The Sign on the Path Oft Taken

First, this is not a political post or commentary.  That would be breaking one of my Daddy’s major rules for life–do not talk about politics in general company.  If you know me at all, you know I try not to ever disappoint my Daddy–or my Mama for that matter–even still.  I try to give them no cause to come back and give me a talking to.

Second, there is some language coming up.  I warn you in case you might have littles close by while you’re reading.  My apologies in advance.

Monday afternoon Cooter and I were riding up the interstate as we do several times a week–this time for his drama program.  Roles for the spring show were going to be announced, and between being excited about that and talking about his birthday coming up very soon, we were in high spirits.

As we got close to our exit, we saw the sign…..the sign that for many years has made clear that this business didn’t support our previous President but does support our current one.  It’s not an electronic sign, but the kind you have to put the letters up manually, so each message tends to stay a while.  There was a new one up on Monday.

I haven’t really had a problem with their political messages.  It’s their sign, their business, their right to put up their message.  Folks can choose not to read if they don’t agree, just as I do with social media posts that don’t geehaw with my way of thinking.

But Monday.  Monday.

Cooter saw it first.  And the question he asked drew my attention to it just before we passed it.

What.  On.  Earth.

Surely not.

“Mama, what does ‘MF’er’ mean?”

Y’all.

I did not want to have to talk to my 11 year old about that.  NOT AT ALL.  I’m not even sure I’d like to talk with my 23 year old about it.  Yep.  I just thought about it.  I would not.

After a quick glance at the sign which said, “Re-elect the @*’er 2020,” and a deep breath, I explained to him that it stood for a very ugly term and he wasn’t to ever use it.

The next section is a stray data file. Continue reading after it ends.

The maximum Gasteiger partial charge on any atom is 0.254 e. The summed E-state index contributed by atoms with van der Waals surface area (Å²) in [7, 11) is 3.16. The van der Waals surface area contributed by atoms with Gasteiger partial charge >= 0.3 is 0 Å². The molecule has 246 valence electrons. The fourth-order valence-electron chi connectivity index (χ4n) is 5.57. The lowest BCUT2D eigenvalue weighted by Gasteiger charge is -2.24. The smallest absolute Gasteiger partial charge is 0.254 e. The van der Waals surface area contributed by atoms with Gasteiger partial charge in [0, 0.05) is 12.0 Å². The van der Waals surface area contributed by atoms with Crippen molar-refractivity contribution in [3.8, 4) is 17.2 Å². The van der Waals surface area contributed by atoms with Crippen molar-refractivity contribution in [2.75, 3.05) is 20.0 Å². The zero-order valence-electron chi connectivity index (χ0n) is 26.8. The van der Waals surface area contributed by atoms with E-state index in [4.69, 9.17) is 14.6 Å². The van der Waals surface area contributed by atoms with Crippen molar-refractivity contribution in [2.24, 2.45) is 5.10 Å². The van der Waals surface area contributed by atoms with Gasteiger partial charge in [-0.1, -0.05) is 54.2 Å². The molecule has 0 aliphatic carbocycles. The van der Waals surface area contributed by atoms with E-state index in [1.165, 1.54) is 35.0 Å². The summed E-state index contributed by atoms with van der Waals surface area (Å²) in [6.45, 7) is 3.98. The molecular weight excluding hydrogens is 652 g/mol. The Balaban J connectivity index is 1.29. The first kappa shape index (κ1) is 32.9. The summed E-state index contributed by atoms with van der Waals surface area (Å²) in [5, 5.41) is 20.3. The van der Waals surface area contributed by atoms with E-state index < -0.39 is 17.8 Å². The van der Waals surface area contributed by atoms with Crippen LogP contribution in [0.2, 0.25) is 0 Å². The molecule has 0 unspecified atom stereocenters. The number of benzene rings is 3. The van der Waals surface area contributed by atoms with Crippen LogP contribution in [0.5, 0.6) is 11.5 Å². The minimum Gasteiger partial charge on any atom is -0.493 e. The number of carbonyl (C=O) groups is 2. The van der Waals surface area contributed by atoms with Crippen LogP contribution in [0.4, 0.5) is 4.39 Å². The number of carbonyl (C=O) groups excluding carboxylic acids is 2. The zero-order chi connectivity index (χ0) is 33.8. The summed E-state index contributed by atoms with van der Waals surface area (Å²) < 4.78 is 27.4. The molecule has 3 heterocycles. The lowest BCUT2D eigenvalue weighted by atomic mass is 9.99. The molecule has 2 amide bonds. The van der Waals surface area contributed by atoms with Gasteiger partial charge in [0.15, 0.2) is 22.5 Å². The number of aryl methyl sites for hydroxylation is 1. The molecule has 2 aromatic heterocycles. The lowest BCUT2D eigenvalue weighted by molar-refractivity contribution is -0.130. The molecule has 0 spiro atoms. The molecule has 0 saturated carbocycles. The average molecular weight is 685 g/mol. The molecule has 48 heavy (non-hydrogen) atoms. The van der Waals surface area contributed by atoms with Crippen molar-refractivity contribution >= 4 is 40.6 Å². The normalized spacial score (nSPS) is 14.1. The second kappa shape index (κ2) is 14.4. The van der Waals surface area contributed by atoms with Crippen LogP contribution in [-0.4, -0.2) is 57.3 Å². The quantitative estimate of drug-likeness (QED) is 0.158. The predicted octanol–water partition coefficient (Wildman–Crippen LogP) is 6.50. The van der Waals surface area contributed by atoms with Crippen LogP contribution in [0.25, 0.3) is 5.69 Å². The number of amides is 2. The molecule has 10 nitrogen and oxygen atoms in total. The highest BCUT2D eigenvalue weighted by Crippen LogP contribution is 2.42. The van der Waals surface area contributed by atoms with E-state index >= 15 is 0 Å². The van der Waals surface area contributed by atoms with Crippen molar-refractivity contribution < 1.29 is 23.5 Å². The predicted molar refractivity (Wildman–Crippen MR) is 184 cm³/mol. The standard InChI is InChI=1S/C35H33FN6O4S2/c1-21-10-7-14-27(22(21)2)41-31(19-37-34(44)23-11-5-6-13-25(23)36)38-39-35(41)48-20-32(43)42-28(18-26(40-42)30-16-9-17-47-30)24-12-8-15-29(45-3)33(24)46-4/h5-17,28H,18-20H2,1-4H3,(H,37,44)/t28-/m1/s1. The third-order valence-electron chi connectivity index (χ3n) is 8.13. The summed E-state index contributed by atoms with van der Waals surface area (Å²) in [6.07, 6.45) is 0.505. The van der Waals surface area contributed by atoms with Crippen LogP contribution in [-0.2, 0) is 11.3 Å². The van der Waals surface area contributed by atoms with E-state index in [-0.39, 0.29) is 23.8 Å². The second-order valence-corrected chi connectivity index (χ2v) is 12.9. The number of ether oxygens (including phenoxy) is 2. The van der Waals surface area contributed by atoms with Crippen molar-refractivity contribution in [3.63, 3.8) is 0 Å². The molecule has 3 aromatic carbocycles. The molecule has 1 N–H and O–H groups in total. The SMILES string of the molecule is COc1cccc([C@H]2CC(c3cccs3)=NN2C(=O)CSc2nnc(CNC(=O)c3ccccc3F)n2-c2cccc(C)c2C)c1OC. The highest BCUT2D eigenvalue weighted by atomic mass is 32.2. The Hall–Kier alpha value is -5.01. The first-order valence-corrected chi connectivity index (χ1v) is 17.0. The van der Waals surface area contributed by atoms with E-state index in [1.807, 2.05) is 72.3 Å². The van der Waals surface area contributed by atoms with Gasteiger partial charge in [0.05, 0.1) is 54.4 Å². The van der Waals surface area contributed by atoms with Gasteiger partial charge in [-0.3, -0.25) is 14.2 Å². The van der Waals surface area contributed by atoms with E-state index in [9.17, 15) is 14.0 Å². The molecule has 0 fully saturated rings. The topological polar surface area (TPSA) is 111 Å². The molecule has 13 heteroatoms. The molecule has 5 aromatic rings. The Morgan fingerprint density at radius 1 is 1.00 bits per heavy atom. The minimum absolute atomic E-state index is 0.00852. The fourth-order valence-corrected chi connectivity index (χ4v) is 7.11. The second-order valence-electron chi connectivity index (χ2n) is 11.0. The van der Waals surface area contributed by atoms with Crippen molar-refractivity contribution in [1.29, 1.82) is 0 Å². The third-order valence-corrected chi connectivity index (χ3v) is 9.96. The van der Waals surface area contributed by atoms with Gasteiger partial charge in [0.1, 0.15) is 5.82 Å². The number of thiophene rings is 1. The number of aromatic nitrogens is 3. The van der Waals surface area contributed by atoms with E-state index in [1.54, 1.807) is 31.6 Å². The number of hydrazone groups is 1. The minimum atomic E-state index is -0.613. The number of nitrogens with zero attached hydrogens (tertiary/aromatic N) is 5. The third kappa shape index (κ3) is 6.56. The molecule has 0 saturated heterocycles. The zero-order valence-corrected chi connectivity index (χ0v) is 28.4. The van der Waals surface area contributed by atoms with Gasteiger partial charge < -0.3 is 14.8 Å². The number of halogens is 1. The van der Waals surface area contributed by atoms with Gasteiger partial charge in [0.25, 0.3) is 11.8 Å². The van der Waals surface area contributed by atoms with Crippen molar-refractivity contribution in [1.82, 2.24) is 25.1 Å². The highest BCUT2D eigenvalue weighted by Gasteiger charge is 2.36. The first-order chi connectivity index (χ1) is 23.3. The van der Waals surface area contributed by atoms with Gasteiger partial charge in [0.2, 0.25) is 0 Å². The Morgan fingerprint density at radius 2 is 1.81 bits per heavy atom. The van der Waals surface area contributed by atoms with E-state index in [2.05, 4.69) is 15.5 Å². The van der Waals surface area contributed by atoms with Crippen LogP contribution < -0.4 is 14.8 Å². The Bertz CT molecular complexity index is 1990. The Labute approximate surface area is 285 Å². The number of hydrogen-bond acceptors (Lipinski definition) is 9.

He got it.

“Oh.”  He paused, as I turned on my turn signal for our exit.  “But Mama, they really should not, I mean SHOULD NOT have that on the sign!  I mean, that’s ugly.  What if a small child read that?”

Bless.  He has no idea that in my heart, he’ll always be my small child.

He paused again.  “I think we should sue them!”

(Sometimes I think having a sister in law school has him a little lawsuit happy.)

We talked about how suing them wasn’t feasible or likely to do any good.  “But can you tell them it’s not nice? That they shouldn’t put that up there?”

And so it was that I found myself on the phone today.  We double checked the name of the business on our way yesterday, because just as a I can quote you a commercial but not remember what the product was, I have passed by this place for years, but couldn’t remember what the business was called.

It turns out they have a few locations in our state, and the one closest to us is not the headquarters.  When a man answered the phone at the headquarters, I told him the location I was calling about.  Yes, they are all owned by the same person.

Our conversation started off nice enough.  Then I explained.

“I’m calling you because the language used on the sign at your location close to us is inappropriate and offensive.  I have no problem with the political commentary on the sign over the years, but if they were trying to win me over to their way of thinking, that would lose me right there.  I hate that I had to explain to my 11 year old what that term is and how ugly it is.  Even my child recognized that it is inappropriate and asked me to call you and tell you it’s ugly and ask you to take it down because he’s worried about small children reading it.  A child knows it’s wrong, but an adult–I assume it was an adult who put the message up–doesn’t?”

There was a pause. I wondered if maybe they hadn’t been aware. And then–

“Well–“he seemed to be shuffling a bit–“an adult said it first.”

Y’all.  *wide eyed stare*

I nearly choked on my indignation and disbelief.  An adult said it first?  I’m sorry, what?!?

I gathered my senses enough to reply.  “But don’t we teach our children that we don’t repeat everything we hear?  To discern right from wrong for themselves?  This is wrong.”

He sighed and said he’d share it with the owner.  I asked to speak to the owner and was told he was out to lunch, but that he’d give him my message.

And so that was that.

My heart was heavy and I had a bad taste in my mouth.  This is what is wrong with our world today.

My Mama raised us on several basic principles, but the top two were the Golden Rule–“Do unto others as you’d have done unto you,” and “Two wrongs don’t make a right.”  I might have those in reverse order, as there was many a time one of the four of us would use as an excuse for some wrongdoing, “But he did it first…..” “But she was the one who…..” “and then he…..” “she said…..”

My Mama didn’t play that.  Ever.

I can almost see my Mama’s eyes rolling at the man’s response today.  Maybe because I saw my own in the mirror after I ended the call, and I look more like her everyday.  (I was hiding in my room for the call, as one does when privacy in a house full of folks is needed.)  Or maybe it’s because I know, I KNOW, she’d have had something to say about that excuse–“But an adult said it first.”